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CD REVIEW: Extra - F R Double E

By J.D. Stefan

 

 

 

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Artist: Extra
Album: F R Double E
Label: Commune Records
Website: www.extra.org
Genre:  Indie Progressive Pop
Technical Grade: 5/10
Production/Musicianship Grade: 6/10
Commercial Value: 5/10
Overall Talent Level: 6/10
Songwriting Skills: 6/10
Performance Skill: 6/10
Best Songs: Forward to Mono, Over and Overdub.
Weakness: Production and arrangements on some songs makes it appear that the “extras” were spent on packaging and art instead of the music and performance.

Extra is a Los Angeles-based band that revolves around the writing and vocals of drummer James Mills.  The CD credits list Mills as having played and composed all tracks.  The band’s website information lists Anita Morand on bass and melodica, Aaron Criswell on galactic guitar and treatments and Jon Niemann on guitar, keyboard instruments and effects.  F R Double E is the only release to date by Extra and the 9 “progressive pop” tracks were produced by Mills.  The CD artwork is well-done but the CD cover does not include the name of the band or the album title.  You have to turn to the rear cover for that information.  The CD also came in a standard plastic jewel case but was also inserted into a cardboard wrap-around cover which mirrored the front cover art.  Nice idea but probably an expense that wasn’t really that beneficial to the end product.  It’s nice to see that the band is actively performing.  Their MySpace site is up-to-date and the main website also has gig info even if it is a little light on other details about the band.

The CD opens with “Forward to Mono”, an upbeat, power-pop rock track with great melodies reminiscent of Matthew Sweet.  James Mills definitely has an ear for pop melodies and a suitable voice to go along with them.  There are some cool and unexpected arrangements on the CD, notably on “The Medley I Warned You About” and “From Me to the World”.  The latter has a great middle section with some expansive string pads and atmosphere.  The CD’s final track “Free in Time” is another upbeat power pop song that gives way to somewhat of a rock jam in the middle section.  It’s a great way to close out what is really an introspective and relaxed album so the energy is welcomed when it arrives.  There is not much detail regarding the recording process but it would appear that Mills did most everything himself.  The CD was mastered professionally by Mark Chalecki at Capitol Mastering in Hollywood and the overall sound is cohesive as a result.  The song arrangements in general are thoughtful and make good use of dynamics and varied instrumentation.  I don’t know if Mills is influenced by The Beatles but to me there is certainly a strong sense of their influence throughout the recording.  Instruments are recorded adequately and there’s good clarity.  The mix quality, while clear, won’t necessarily win any awards but the lo-fi vibe works well on most of the tracks.  I think that Mills has followed his vision with F R Double E and should be happy with the result.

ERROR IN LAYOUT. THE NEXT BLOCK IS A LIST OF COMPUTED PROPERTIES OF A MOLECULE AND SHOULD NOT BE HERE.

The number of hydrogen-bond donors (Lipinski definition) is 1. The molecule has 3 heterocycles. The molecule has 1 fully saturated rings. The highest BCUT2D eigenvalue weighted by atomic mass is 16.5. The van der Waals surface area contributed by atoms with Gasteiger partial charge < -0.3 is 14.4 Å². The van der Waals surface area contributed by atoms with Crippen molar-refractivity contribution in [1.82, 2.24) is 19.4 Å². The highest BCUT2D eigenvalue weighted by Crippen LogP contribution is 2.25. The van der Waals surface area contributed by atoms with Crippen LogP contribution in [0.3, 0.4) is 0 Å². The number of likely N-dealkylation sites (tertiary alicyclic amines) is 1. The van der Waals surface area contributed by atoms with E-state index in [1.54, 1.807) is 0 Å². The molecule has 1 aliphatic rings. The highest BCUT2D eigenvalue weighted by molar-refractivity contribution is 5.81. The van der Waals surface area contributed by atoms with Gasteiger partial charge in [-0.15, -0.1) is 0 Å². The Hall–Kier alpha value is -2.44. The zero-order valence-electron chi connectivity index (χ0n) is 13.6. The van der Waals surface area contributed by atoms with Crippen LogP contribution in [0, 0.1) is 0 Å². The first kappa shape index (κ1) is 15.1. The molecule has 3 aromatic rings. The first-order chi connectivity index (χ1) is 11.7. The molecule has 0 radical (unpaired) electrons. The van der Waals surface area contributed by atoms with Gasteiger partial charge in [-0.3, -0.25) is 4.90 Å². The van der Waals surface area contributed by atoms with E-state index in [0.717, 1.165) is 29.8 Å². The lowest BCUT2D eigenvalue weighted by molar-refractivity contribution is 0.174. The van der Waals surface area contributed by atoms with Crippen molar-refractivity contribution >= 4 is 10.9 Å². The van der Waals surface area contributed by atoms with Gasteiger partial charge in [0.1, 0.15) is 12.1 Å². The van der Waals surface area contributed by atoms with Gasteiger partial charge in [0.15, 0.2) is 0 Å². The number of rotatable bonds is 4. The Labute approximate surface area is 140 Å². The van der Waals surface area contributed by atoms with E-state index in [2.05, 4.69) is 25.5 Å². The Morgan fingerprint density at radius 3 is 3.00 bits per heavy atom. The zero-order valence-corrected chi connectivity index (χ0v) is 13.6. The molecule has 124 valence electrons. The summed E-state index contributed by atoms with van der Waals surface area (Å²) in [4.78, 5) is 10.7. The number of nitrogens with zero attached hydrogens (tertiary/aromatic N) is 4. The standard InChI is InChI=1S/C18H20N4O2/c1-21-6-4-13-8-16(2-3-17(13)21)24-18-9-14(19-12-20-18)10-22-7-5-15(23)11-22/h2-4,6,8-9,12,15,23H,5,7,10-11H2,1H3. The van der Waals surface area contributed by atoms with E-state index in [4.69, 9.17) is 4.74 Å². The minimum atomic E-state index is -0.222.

F R Double E is a good album overall but there are definitely some details that miss the mark. Mills’ drumming is solid and dynamic and he does a good job of fitting each song appropriately.  The guitar work, other than the rhythm parts, is hit and miss.  There is very noticeable overload distortion on the guitar in the outro section of “Years” for example and some of the vocals are close to the edge in terms of overloading as well in some spots.  Mills does a good job with the rhythm section (bass and keys) and the CD doesn’t come across sounding like one person.  It does at times however sound like it was recorded in a garage and poor acoustics come through at times.  Although I’m betting that a lot of the production was intentional, it sounded to me like the songs were recorded in different locations and rooms and some definitely translate better than others.  I think the mastering is the saving grace that ties it all together. 

Mills has a solid effort here with F R Double E, certainly respectable for the talents of one person doing everything.  It would be great to hear a release from Extra that features the full band.  With some more focus on the pop sensibilities that he clearly has and a more polished recording, Mills could definitely see wider commercial appeal.  Perhaps adding more Extra’s into the mix and production rather than the cover art and packaging would make this solid effort even more appealing to a wider audience.

J.D. Stefan

 

 

 

 

 

 

 

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